By Hastings Wyman –
In the last week, poll numbers in the presidential race have gotten tighter. Hillary Clinton enjoyed a 9-point lead after a successful Democratic Convention, helped by several bad weeks by goof-prone Donald Trump. But the latest national survey by CNN-ORC, taken Sept. 1- 4, showed Trump with a 45% to 43% edge over Clinton.
Clinton’s lead melted away under the heat of the still-nagging email “scandal” and the pay-for-play allegations involving donors to her foundation while she was secretary of state. Moreover, Trump has begun to stay on script more often than not, demonstrated an uncharacteristic diplomatic skill with his visit to Mexico’s president, and shown at least a semblance of concern for the problems of inner-cities with his visit to a black church in Detroit.
Clinton, however, has been doing well in state surveys. According to a Washington Post-SurveyMonkey poll of likely voters in all fifty states, taken from August 9 through September 1, only six Southern states (AL, AR, KY, LA, OK & TN) are solid bets for the GOP (i.e., Trump has a ten-point or more lead over Clinton). The survey rates five Southern states as toss-ups (FL, GA, MS, NC & TX); one as leaning Democratic (VA); and one leaning Republican (SC).
The South – the Old Confederacy plus Kentucky and Oklahoma – has been providing a strong base for the GOP for decades, handing near-solid majorities for Ronald Reagan, George H. W. Bush (the first go-round) and George W. Bush, broken finally by Barack Obama’s inroads. With Dixie home to 175 electoral votes – 64.8% of the 270 needed to win the election, for Clinton to be competitive in nearly half of the Southern states deprives Trump of a large bloc of electoral votes that he should be able to count on without a major expenditure of money and organizational effort.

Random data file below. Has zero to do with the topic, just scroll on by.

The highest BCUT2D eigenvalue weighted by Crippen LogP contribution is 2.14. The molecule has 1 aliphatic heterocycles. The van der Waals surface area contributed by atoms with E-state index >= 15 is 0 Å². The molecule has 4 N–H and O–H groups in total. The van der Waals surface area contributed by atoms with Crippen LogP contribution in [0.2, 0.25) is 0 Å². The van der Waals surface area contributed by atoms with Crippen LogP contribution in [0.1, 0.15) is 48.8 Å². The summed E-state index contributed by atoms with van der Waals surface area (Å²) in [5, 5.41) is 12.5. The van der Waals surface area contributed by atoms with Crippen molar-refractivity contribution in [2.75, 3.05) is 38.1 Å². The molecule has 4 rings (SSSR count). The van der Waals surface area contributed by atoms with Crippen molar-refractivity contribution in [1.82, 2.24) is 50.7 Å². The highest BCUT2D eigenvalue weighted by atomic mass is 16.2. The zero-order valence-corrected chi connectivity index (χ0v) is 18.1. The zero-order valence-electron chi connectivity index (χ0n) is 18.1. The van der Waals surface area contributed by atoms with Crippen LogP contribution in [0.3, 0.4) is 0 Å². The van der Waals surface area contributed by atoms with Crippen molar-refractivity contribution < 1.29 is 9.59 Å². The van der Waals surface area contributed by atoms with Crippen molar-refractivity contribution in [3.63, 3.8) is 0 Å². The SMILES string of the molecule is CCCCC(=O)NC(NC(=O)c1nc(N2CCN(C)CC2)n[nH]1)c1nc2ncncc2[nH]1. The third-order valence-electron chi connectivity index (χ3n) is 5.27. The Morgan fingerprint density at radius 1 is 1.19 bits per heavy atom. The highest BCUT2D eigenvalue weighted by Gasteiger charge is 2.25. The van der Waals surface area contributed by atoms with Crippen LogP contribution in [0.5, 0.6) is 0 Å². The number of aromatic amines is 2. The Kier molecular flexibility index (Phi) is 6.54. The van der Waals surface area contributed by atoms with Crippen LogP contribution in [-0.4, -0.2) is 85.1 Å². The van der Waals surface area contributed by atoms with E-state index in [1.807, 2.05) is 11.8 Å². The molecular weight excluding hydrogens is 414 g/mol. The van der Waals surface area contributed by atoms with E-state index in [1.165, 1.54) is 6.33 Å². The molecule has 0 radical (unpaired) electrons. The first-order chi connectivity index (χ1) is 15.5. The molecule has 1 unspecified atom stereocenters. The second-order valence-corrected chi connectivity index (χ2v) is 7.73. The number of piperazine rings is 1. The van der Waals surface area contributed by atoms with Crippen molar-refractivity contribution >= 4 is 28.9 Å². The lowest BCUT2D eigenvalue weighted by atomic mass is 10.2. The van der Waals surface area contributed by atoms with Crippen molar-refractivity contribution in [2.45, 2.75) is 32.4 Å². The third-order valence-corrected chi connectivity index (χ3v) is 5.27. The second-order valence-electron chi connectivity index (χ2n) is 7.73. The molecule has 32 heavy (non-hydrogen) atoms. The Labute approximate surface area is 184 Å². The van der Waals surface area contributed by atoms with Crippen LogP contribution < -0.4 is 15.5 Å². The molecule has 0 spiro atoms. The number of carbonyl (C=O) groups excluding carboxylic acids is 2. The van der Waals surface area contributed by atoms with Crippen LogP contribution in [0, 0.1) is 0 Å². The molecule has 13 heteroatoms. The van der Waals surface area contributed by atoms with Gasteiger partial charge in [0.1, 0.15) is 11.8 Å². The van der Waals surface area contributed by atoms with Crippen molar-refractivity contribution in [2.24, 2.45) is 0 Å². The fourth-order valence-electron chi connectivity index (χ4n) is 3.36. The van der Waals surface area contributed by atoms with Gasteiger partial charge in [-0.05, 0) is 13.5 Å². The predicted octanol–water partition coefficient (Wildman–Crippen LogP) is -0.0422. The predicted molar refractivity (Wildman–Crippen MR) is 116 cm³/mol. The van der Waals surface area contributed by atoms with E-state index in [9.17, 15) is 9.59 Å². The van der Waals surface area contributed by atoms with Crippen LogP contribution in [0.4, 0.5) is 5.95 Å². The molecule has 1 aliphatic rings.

Clinton has some advantages in the region. Despite her unpopularity with conservatives, Clinton’s eight years as First Lady provided her with a large number of political contacts throughout the South. Prior to that, her nearly 12 years as First Lady of Arkansas gave her hands-on experience with Southern voters. Moreover, one can’t discount the possibility that Trump will once again cram both feet in his mouth at once, that the highly negative media treatment he’s getting will finally reduce his support among independents, and that the Democratic Party’s residual muscle – faced with a possible Trump victory – will produce a turnout that the GOP can’t match. So Clinton could stay competitive in some of the South through Election Day. This has to be good news for Clinton.
A caution, however. The Post-SurveyMonkey state polls were largely taken before the recent swing back to Trump. Chances are Trump is now stronger – though hardly secure – in these former GOP bailiwicks than he was a month ago.
Given the unprecedented negatives of both Trump and Clinton, and the volatility of this year’s political environment, any forecast of a likely winner at this point is little more than guess-work. The lead is likely to switch back and forth several times before November 8.
But what is clear is that the South is more uncertain in its presidential preferences than it has been in decades. Many Southern voters will receive more attention from both campaigns than they have been used to (or even want). And the political clout of Dixie’s political activists – Republican evangelicals and Democratic African Americans, for starters – is likely to be enhanced. Stay tuned.